Gender physiology and the allocation of labor in subsistence households.

Author: Coleman, Susan Long

Awarding University: University of Hawaii, USA

Level : PhD

Year: 1997

Holding Libraries: University Microfilms International ;

Subject Terms: Labour economics ; Women's studies ; Metabolism ; Farming ;

Pages: 0

Advisors: Adviser: Russo, Gerard

Abstract:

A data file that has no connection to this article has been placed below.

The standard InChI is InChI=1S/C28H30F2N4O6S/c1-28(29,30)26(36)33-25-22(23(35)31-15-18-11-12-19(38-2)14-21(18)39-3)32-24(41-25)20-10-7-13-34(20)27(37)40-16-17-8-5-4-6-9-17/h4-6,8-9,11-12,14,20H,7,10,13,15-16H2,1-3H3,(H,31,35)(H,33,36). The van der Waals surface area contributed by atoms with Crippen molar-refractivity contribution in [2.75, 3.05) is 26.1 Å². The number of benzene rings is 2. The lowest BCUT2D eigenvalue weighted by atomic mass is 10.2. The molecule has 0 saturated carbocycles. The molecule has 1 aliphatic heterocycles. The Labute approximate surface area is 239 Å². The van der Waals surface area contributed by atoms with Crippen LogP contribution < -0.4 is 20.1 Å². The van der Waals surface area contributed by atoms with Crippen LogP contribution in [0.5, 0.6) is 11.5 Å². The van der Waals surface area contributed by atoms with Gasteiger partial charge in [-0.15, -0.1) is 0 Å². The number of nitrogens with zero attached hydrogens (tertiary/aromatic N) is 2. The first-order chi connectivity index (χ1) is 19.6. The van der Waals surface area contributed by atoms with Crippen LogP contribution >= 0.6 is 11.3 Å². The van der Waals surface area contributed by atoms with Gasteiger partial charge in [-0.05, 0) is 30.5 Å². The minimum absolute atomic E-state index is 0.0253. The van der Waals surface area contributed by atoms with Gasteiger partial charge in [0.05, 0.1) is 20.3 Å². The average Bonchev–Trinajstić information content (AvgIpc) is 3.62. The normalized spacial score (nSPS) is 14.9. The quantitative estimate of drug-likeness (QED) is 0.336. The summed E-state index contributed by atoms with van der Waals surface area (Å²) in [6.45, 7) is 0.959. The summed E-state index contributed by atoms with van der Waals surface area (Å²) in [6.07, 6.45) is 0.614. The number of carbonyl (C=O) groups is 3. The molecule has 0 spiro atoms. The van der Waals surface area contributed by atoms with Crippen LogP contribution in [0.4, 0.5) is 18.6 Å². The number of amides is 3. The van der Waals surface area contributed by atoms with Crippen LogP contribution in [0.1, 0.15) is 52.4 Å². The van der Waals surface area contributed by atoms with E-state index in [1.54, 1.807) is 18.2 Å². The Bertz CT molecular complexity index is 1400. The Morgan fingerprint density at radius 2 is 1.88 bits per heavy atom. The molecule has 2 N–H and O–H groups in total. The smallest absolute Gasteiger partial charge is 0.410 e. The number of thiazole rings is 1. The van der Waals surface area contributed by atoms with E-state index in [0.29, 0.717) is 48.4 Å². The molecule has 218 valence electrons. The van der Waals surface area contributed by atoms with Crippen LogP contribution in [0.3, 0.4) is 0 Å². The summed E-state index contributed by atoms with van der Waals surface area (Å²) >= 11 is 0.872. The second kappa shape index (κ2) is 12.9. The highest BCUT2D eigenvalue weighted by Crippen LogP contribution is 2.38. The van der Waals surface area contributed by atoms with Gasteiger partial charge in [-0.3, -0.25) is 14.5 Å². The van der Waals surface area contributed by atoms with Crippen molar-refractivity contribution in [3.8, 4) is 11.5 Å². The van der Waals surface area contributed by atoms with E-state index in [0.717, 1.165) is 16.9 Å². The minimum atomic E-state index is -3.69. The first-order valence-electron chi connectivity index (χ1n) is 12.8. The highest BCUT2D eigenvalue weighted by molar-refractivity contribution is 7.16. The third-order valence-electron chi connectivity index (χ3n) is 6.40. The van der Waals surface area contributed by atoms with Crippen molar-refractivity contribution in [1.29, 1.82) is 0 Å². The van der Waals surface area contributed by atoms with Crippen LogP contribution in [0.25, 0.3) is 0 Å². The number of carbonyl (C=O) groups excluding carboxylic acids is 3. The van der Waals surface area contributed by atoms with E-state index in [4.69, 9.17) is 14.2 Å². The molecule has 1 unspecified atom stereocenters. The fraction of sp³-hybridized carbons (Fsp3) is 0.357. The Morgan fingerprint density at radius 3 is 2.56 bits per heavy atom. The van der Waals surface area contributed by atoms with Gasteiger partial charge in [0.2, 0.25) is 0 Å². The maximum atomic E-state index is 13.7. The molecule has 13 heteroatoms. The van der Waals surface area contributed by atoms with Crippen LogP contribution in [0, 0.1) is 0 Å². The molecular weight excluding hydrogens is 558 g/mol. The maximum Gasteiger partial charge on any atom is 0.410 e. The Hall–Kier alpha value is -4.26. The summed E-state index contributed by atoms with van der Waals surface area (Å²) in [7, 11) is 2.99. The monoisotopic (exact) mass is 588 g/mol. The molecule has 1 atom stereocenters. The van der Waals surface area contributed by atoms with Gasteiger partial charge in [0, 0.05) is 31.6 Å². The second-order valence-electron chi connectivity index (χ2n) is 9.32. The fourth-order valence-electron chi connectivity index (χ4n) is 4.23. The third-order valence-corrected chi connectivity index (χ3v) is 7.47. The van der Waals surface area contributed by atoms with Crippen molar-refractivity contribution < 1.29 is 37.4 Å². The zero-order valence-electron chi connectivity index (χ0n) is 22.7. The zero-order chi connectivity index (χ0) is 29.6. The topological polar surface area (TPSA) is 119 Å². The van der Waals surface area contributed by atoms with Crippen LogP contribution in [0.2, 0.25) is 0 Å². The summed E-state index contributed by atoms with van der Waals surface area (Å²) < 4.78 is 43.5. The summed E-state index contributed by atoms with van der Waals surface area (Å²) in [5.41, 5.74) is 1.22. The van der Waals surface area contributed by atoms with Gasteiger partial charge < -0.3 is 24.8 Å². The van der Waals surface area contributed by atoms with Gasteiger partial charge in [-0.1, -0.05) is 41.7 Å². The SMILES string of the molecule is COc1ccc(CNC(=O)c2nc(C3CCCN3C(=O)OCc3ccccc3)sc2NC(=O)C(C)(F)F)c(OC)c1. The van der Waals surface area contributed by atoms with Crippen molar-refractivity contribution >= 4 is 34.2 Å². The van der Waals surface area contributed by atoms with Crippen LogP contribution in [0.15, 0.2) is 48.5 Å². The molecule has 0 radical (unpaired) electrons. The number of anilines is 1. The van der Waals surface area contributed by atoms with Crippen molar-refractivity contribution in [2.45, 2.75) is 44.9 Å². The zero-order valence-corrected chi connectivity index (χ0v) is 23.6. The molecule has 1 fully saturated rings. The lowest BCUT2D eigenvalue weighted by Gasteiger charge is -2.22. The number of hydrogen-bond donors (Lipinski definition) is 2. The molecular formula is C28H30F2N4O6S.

This dissertation is a study of the inter-relationships between human physiology, the calorie costs of labor, and food production in the subsistence household with special emphasis on gender differences. Two economic models depicting the above relationships are formulated--one a cost minimizing model and the other a profit maximizing model. An empirical analysis follows which explores the effects of physiological and household characteristics on labor and calorie allocations using data from subsistence households in Kenya. The results of the study suggest: (1) physiological characteristics influence subsistence household labor and calorie allocation. (2) differences between males and females in the allocation of subsistence household labor and calorie allocation can be explained by physiological differences. (3) households may exhibit cost minimizing behavior that could lead to the perpetual overwork of women.